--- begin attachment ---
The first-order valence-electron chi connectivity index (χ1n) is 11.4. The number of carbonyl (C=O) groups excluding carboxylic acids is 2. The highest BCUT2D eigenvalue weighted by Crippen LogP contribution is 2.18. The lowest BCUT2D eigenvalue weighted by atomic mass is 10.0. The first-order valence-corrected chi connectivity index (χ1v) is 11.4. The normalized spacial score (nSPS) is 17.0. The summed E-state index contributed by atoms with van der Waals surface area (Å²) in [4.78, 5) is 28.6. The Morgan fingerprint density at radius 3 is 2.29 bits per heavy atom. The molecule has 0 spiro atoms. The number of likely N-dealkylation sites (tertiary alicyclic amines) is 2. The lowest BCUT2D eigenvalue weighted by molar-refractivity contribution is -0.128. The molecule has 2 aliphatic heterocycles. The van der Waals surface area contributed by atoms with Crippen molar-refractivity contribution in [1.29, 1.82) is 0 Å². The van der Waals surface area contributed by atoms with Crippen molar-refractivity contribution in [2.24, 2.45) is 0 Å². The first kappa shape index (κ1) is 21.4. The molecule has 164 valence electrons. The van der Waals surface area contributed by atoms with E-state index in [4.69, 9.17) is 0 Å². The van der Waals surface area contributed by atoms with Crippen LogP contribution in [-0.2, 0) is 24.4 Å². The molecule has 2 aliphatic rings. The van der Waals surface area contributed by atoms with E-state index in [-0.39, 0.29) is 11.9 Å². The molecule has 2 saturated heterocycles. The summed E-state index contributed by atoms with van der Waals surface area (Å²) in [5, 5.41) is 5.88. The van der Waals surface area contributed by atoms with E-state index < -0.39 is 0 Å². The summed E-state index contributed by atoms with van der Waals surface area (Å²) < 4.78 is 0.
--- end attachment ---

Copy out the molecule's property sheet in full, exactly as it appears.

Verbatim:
The first-order valence-electron chi connectivity index (χ1n) is 11.4. The number of carbonyl (C=O) groups excluding carboxylic acids is 2. The highest BCUT2D eigenvalue weighted by Crippen LogP contribution is 2.18. The lowest BCUT2D eigenvalue weighted by atomic mass is 10.0. The first-order valence-corrected chi connectivity index (χ1v) is 11.4. The normalized spacial score (nSPS) is 17.0. The summed E-state index contributed by atoms with van der Waals surface area (Å²) in [4.78, 5) is 28.6. The Morgan fingerprint density at radius 3 is 2.29 bits per heavy atom. The molecule has 0 spiro atoms. The number of likely N-dealkylation sites (tertiary alicyclic amines) is 2. The lowest BCUT2D eigenvalue weighted by molar-refractivity contribution is -0.128. The molecule has 2 aliphatic heterocycles. The van der Waals surface area contributed by atoms with Crippen molar-refractivity contribution in [1.29, 1.82) is 0 Å². The van der Waals surface area contributed by atoms with Crippen molar-refractivity contribution in [2.24, 2.45) is 0 Å². The first kappa shape index (κ1) is 21.4. The molecule has 164 valence electrons. The van der Waals surface area contributed by atoms with E-state index in [4.69, 9.17) is 0 Å². The van der Waals surface area contributed by atoms with Crippen LogP contribution in [-0.2, 0) is 24.4 Å². The molecule has 2 aliphatic rings. The van der Waals surface area contributed by atoms with E-state index in [-0.39, 0.29) is 11.9 Å². The molecule has 2 saturated heterocycles. The summed E-state index contributed by atoms with van der Waals surface area (Å²) in [5, 5.41) is 5.88. The van der Waals surface area contributed by atoms with E-state index < -0.39 is 0 Å². The summed E-state index contributed by atoms with van der Waals surface area (Å²) < 4.78 is 0.